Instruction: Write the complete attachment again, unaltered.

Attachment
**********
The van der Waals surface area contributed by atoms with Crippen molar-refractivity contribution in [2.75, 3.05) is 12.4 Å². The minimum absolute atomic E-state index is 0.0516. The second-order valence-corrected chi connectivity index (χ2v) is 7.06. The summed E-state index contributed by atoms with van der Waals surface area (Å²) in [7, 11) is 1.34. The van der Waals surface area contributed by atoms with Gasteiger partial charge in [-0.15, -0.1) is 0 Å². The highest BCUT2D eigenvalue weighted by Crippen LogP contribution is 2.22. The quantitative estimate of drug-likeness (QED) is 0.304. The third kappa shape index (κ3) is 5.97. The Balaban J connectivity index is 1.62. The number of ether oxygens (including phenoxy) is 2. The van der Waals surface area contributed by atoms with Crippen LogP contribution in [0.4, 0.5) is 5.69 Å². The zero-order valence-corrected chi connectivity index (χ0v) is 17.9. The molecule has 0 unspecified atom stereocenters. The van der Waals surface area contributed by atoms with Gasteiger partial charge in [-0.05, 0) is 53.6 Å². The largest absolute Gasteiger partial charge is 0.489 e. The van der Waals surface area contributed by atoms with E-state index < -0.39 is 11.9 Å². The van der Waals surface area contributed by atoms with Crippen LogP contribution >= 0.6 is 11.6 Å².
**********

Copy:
The van der Waals surface area contributed by atoms with Crippen molar-refractivity contribution in [2.75, 3.05) is 12.4 Å². The minimum absolute atomic E-state index is 0.0516. The second-order valence-corrected chi connectivity index (χ2v) is 7.06. The summed E-state index contributed by atoms with van der Waals surface area (Å²) in [7, 11) is 1.34. The van der Waals surface area contributed by atoms with Gasteiger partial charge in [-0.15, -0.1) is 0 Å². The highest BCUT2D eigenvalue weighted by Crippen LogP contribution is 2.22. The quantitative estimate of drug-likeness (QED) is 0.304. The third kappa shape index (κ3) is 5.97. The Balaban J connectivity index is 1.62. The number of ether oxygens (including phenoxy) is 2. The van der Waals surface area contributed by atoms with Crippen LogP contribution in [0.4, 0.5) is 5.69 Å². The zero-order valence-corrected chi connectivity index (χ0v) is 17.9. The molecule has 0 unspecified atom stereocenters. The van der Waals surface area contributed by atoms with Gasteiger partial charge in [-0.05, 0) is 53.6 Å². The largest absolute Gasteiger partial charge is 0.489 e. The van der Waals surface area contributed by atoms with E-state index < -0.39 is 11.9 Å². The van der Waals surface area contributed by atoms with Crippen LogP contribution >= 0.6 is 11.6 Å².